Security Council urges regional cooperation to tackle Lord’s Resistance Army threat

The ruins of a house that was torched by LRA fighters in Nguili-Nguili village, close to Obo Town, Central African Republic.
UNHCR/D. Mbaiorem
The ruins of a house that was torched by LRA fighters in Nguili-Nguili village, close to Obo Town, Central African Republic.

Security Council urges regional cooperation to tackle Lord’s Resistance Army threat

Concerned that lingering instability in the Central Africa Republic (CAR) following a power grab by rebels has stalled operations to neutralize the Lord’s Resistance Army (LRA), the Security Council today urged regional actors to cooperate on all fronts to tackle the dual crises.

“The Council expresses concern at the recent pause of counter-LRA operations in CAR in the context of the current crisis in the country due to the seizure of power by force on 24 March 2013 by the Séléka coalition,” said the 15-nation body in a statement adopted following a briefing by Abou Moussa, the Secretary-General’s Special Representative and head of the UN Regional Office for Central Africa (UNOCA).

Also expressing concern about the ensuing violence and looting, in the wake of the Séléka takeover, which worsened the humanitarian and security situation and weakened the institutions of the CAR, the Council recognized the need “in the short term” for the transitional authorities of CAR, the Economic Community of Central African States (ECCAS), the African Union and the UN to strengthen their coordination to solve the current crisis in CAR as soon as possible.

As for the LRA, the Council in its statement reiterated strong condemnation of the attacks and atrocities carried out by the group, demanded an immediate end to them, and urged the LRA “to release all those abducted, disarm and demobilize.”

The LRA was formed in the 1980s in Uganda and for over 15 years its attacks were mainly directed against Ugandan civilians and security forces, which in 2002 dislodged the rebels. They then exported their activities to Uganda’s neighbours, such as the Democratic Republic of the Congo (DRC), the CAR and South Sudan.

The group is notorious for carrying out massacres in villages, mutilating its victims and abducting boys for use as child soldiers, while girls are often forced into sexual slavery.

The Council encouraged the UN, AU and ECCAS, to work together to develop “a common operating picture” of the LRA’s current capabilities and areas of activity, as well as to investigate the group’s logistical networks and possible sources of military support and illicit financing, including alleged involvement in elephant poaching and related illicit smuggling.

Further to its statement, the Council welcomed the development of the implementation plan for the UN Regional Strategy to Address the Threat and Impact of the Activities of the LRA and urged UNOCA, as well as the UN political and peacekeeping missions in the region, “to enhance their efforts in support of the implementation of the strategy.”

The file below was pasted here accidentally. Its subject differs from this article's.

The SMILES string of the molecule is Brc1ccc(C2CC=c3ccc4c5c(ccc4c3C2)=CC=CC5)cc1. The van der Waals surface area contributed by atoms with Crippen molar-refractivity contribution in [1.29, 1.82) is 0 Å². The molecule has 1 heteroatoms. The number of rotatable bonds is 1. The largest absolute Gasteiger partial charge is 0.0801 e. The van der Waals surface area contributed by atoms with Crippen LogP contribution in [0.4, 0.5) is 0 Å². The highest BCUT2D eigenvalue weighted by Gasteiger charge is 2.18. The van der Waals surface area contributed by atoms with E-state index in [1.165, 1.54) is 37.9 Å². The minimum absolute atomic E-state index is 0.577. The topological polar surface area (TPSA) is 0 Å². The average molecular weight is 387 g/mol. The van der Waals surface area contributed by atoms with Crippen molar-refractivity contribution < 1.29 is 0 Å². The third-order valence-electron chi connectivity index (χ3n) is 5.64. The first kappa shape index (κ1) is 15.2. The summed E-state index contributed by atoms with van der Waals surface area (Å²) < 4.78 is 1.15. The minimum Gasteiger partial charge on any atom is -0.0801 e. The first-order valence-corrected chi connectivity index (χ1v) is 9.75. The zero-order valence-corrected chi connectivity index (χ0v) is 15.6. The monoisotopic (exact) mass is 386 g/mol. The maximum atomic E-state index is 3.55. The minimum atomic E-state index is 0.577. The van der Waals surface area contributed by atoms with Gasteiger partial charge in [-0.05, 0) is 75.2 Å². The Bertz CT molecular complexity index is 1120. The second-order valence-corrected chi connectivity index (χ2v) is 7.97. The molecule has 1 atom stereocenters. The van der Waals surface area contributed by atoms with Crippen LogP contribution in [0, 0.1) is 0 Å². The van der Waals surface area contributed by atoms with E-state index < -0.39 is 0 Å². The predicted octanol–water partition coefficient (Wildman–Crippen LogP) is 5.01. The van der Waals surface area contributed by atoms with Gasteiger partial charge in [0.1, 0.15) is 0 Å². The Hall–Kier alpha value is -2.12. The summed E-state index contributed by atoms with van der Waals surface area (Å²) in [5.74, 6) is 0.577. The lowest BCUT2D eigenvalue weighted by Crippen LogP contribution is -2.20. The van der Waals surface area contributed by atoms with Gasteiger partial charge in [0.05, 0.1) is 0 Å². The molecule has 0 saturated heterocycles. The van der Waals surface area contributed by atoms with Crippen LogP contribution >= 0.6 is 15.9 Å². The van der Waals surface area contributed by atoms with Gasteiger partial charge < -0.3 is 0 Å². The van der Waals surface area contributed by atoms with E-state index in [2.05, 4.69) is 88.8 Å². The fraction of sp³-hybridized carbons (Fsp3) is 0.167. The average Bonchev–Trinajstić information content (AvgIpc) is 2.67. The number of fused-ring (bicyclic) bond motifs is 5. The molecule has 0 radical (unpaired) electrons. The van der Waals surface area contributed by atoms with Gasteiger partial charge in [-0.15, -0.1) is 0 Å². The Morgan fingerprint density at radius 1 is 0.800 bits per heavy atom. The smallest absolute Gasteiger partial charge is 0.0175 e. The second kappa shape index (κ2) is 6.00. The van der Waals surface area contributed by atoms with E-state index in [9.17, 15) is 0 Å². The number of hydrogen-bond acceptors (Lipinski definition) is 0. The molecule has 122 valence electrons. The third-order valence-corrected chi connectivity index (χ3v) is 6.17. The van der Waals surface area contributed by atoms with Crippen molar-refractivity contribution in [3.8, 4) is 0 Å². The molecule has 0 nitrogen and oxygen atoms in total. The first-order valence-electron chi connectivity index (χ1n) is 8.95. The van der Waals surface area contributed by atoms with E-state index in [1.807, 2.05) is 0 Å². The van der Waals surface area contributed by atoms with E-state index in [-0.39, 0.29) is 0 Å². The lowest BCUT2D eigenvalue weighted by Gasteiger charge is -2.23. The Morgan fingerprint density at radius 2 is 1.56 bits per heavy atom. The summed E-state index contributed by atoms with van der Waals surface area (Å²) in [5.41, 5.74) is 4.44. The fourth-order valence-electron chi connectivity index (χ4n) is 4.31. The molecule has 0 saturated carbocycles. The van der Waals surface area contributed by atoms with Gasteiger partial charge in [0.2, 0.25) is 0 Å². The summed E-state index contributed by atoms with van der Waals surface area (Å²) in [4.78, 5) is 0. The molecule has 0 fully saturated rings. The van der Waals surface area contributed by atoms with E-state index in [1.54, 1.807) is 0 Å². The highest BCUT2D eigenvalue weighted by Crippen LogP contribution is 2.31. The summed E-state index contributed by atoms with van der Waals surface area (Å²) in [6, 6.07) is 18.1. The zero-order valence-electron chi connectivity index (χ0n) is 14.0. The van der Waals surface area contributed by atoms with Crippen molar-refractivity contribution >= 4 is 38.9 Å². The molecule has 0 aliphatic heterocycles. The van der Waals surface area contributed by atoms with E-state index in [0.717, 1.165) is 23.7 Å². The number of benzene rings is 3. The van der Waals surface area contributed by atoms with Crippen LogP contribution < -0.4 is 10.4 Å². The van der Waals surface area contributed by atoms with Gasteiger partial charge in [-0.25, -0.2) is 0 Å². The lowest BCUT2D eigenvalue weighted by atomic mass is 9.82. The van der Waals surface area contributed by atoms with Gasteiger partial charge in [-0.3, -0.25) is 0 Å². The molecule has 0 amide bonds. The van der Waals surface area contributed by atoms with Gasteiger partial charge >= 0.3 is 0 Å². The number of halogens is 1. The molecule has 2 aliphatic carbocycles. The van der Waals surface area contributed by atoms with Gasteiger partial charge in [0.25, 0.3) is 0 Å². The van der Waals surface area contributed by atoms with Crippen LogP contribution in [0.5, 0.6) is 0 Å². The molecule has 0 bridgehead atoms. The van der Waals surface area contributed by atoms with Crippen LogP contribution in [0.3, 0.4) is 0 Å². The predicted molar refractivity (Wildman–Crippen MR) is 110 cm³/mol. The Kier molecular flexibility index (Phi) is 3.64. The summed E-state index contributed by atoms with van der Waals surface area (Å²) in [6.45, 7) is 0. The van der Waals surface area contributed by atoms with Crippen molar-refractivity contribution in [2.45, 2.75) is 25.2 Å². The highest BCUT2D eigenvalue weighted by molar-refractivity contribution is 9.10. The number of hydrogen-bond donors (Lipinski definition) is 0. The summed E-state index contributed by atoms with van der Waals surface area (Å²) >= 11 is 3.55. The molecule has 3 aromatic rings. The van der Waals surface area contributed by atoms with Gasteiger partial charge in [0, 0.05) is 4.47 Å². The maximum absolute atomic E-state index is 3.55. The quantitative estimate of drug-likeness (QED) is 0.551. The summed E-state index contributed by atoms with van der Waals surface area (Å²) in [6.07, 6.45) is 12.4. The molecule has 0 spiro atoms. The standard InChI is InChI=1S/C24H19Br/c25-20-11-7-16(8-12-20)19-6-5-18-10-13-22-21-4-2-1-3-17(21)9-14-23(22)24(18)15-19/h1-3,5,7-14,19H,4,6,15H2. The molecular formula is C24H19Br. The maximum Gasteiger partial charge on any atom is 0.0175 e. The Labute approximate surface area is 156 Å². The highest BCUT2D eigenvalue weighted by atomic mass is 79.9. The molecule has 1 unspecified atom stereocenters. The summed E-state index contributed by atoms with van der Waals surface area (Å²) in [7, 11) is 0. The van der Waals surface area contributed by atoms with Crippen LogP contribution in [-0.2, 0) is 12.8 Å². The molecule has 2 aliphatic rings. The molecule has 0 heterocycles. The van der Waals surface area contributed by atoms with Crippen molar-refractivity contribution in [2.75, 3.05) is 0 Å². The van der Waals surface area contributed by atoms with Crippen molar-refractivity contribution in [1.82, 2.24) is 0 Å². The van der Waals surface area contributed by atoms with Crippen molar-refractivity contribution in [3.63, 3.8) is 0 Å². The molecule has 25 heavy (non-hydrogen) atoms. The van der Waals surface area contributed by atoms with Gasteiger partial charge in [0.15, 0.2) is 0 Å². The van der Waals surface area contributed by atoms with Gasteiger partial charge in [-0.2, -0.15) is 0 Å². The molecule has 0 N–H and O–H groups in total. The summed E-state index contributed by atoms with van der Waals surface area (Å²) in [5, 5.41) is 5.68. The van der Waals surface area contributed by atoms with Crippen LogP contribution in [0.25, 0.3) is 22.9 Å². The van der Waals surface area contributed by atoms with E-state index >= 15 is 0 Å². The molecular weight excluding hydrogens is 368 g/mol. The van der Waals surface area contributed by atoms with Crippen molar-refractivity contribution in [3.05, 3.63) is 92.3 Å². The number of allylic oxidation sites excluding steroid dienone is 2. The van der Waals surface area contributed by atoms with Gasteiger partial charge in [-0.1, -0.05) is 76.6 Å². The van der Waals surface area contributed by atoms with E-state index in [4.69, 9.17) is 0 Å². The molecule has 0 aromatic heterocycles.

In his briefing, Mr. Moussa told the Council that implementing the Strategy will require additional resources. “We therefore count on the continued political goodwill and financial commitment of all stakeholders, particularly the LRA-affected countries and the major partners, to translate these plans into reality.”

UNOCA is the world body’s regional office charged – along with the AU envoy on the issue, Francisco Madeira – with helping coordinate a regional strategy to deal with the armed group, amongst its other tasks.

The UN Strategy was endorsed by the Council in June, and in December, the 15-nation body asked UNOCA to work with the AU and other partners to develop a prioritized implementation plan for the strategy.

The strategy focuses on five key objectives to address the LRA threat: support for the full operationalization and implementation of the AU regional initiative against the LRA; enhancing efforts to promote civilian protection; and expanding current disarmament, demobilization, repatriation, resettlement and reintegration activities to cover all LRA-affected areas.

The other objectives are to promote a coordinated humanitarian and child protection response in these areas, and to support LRA-affected Governments in the fields of peacebuilding, human rights, rule of law and development, to enable them to establish State authority across their territories.

Mr. Moussa said that now that the implementation plan has been finalized, the next immediate priority is “to organize a resource mobilization forum in support for the implementation of the strategy in partnership with the African Union.”

He also noted that the AU Regional Task Force is currently facing various challenges, including logistical obstacles that confine troops to their respective bases and prevent them from initiating military operations.

“These challenges are further compounded by the current political and security crisis in the CAR,” Mr. Moussa said, adding that the situation in the country is having a direct impact on the operations of the regional task force there.

In spite of the situation, he was encouraged by the readiness of the CAR authorities to cooperate with the international community to pursue the fight against the LRA.

He also highlighted major security concerns in the Central African region, including the ongoing military operations by the Nigerian armed forces against Boko Haram insurgents.

“The potential humanitarian consequences and cross-border impact of Nigeria’s military offensive for the countries of the sub-region are yet to be fully stressed,” he said, adding that thousands of people have already fled the military offensive into neighbouring Cameroon and Chad.

He also drew attention to the issue of poaching in the region, where over the past five months there have been alarming reports of poachers killing elephants inside the World Heritage Site of Dzanga Bai in the CAR.